May 8, 2008
Drake House: Living Room
Madelyn Devane Drake had been walking for nearly six months and each day, she tested her parents’ hearts as she climbed up on chairs, tables and on one memorable day, the kitchen counter.
She had said ‘Dada’ when she’d been thirteen months old and became even more Daddy’s Little Girl than before, which Robin hadn’t really thought possible. She loved both her parents, but she was captivated by her father. As soon as she’d been able to crawl, Maddy had started to seek out Patrick and he’d stop everything to pick her up. He was putty in her miniscule hands.
Robin had reluctantly returned to work when Maddy was six months old and they’d put her in day care where Elizabeth’s three-year-old son had promised to look out for her. He had been bugging his mother for a new brother for weeks and thought if he proved he could be a good big brother, she’d give him one.
But Robin and Patrick couldn’t rest long without going down to check on her and eventually, Maddy would only be in daycare if one of her parents couldn’t keep her with them in their offices. She started to crawl in Patrick’s office and she’d said her first word–the aforementioned ‘dada’–in the nurse’s station when a nurse had been cooing over Maddy in an attempt to flirt with Patrick. The word had fallen from Maddy’s lips and anyone else had been forgotten.
Her first steps had been in an operating room and the first word she had said other than dada had been a mangled form of hospital (so Patrick swore) though Robin had been a bit miffed it wasn’t Mama. That came a month later and she felt like she was dancing on air for weeks afterwards.
Maddy was everyone’s little angel. Mac and Felicia made up excuses to drop by the house just to see her, Brenda flew in from Italy on a whim when she saw a toy that her darling god daughter absolutely had to own. Steven loved to carry her around because babies were great at attracting women–he turned into an honorary uncle.
Anna and Robert had also returned to their respective jobs but were frequent visitors to Port Charles, just popping in every once in a while to see their beloved grand daughter and Noah had been very excited to receive a shirt that said Number One Grandpa on Maddy’s first Father’s Day. Robin had bought a matching one for Patrick, as well as a shirt that said ‘If you think I’m cute, you should see my daddy’ which made her husband grin and kiss her.
Georgie and Maxie argued over who could baby-sit her and often Robin couldn’t pick between the two of them, so on the rare nights she and Patrick consented to leave their daughter at home, Georgie and Maxie (usually joined by Dillon) sat at home with her.
Maddy had had her first birthday in December and Robin and Patrick had had to rent out a room at the Metro Court Hotel to accommodate the large crowd. Maddy had been introduced to Carly at that point, which Robin had reluctantly agreed to after being persuaded by Jax, who had recently tied the knot with her old enemy.
Carly had cooed over Maddy and like everyone else, fell in love with the little girl on sight. Motherhood seemed to bond Carly and Robin where nothing else could and the two had finally put the lingering animosity behind them.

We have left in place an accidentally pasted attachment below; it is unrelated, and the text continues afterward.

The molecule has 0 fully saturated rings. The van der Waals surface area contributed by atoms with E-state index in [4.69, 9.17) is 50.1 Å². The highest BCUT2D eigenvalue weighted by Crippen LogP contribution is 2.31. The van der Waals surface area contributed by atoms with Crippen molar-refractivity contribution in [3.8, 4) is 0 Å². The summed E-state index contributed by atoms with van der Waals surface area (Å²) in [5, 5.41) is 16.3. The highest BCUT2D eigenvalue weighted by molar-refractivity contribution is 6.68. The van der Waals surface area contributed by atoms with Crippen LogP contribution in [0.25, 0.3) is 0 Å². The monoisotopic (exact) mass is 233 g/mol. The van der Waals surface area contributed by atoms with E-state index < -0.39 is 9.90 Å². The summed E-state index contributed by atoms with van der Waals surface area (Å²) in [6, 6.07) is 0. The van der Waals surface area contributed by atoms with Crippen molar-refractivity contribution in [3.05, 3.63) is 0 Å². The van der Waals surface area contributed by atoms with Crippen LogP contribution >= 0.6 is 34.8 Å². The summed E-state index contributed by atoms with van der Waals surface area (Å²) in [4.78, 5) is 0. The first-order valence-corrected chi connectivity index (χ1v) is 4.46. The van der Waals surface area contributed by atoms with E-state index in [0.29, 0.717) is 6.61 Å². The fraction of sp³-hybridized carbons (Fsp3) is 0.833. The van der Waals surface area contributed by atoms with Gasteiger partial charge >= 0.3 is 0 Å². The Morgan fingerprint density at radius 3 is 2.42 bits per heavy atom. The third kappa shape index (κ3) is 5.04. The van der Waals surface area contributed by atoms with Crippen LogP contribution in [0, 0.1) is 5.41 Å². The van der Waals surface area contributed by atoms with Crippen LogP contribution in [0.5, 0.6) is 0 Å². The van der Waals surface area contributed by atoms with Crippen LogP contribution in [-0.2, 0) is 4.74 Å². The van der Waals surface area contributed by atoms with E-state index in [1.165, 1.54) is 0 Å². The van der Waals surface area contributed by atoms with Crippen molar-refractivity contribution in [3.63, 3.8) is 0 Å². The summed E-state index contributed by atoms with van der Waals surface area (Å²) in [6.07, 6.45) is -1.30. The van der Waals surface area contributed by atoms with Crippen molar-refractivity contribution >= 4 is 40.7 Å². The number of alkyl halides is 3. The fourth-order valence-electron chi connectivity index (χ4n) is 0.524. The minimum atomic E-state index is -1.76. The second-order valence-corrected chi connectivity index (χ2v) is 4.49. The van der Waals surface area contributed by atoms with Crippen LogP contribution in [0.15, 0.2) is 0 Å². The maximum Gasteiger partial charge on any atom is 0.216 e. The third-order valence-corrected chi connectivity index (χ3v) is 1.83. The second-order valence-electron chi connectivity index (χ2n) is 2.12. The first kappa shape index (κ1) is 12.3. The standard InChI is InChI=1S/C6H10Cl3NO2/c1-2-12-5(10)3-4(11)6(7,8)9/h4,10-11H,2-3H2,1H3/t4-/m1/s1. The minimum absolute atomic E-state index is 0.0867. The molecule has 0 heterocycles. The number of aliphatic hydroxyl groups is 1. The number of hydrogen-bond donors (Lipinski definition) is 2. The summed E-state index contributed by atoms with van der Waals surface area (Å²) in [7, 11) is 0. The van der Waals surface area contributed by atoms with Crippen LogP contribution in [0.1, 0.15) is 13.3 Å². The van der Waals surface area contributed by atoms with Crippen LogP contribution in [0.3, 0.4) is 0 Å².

When she was fifteen months old, she’d been the flower girl at Elizabeth’s wedding to Jason, though Robin had had to help her toddle down the aisle. And Elizabeth had selected Robin and Patrick to be her son’s godparents when he’d been born earlier that November (It had taken six months for Jason to convince Elizabeth to marry him and by then, she was heavily pregnant and refused to get married in a maternity gown).
And now, Maddy was eighteen months old, doing her best to climb her father’s leg as he stood in the living room, watching Robin as she spoke on the phone with Steven regarding some very important test results.
Her hair had darkened until it matched Patrick’s shade perfectly, but she’d inherited her uncle Mac’s curls (which was why Mac always wore his hair short, a fact that Patrick hadn’t known until Robin told him where the curls had come from). They were separated into two bouncy pig tails and tied with yellow ribbons that matched her spring dress.
She tugged her father’s pant leg. “Up!” she demanded, giving up on the climbing. Patrick automatically lifted her. She smacked a kiss to his cheek but was disappointed when she realized she didn’t have his complete attention.
“Thank you, Steven,” Robin said softly. She pressed the off button and set the phone on a nearby table before turning to Patrick. She strode forward and pressed a kiss to her daughter’s hair. “Guess what, princess?”
“What?” Maddy asked. She pursed her lips expectantly and Robin kissed her.
“We got the tests back and guess what they said?”
“Robin,” Patrick said, somewhat impatiently. Maddy turned back to her father as if sensing his tension and kissed the tip of his nose.
“They were negative,” Robin said softly. Her eyes filled with tears and she pressed her hands to her lips. “Steven wants to test her again in another six months but she’s negative.”
“Oh, thank God.” Patrick cupped the back of Robin’s neck and drew her in for a relieved kiss. “I mean, I was pretty sure but–”
“It’s still good to hear.” Robin returned his kiss. “I love you,” she whispered to him.
“I love you, too,” he replied.
“I love you!” Maddy parroted. She clapped her hands but then frowned. “What’s that?”
“It means that your mother means more to me than anyone else in the world, except for you,” Patrick told her, hoping she’d understand. “And that I want to spend every day making her smile.”
“Oh.” She turned to her mother. “I love you, Mommy.” And then she looked to her father. “I love you, Daddy.”
“I didn’t think it could ever mean more than it did the day I held her,” Robin said softly, “but I was wrong.” She lifted Maddy into her arms and hugged her tightly. “I love you, too, Maddy.” She closed her eyes. “I will always love you.”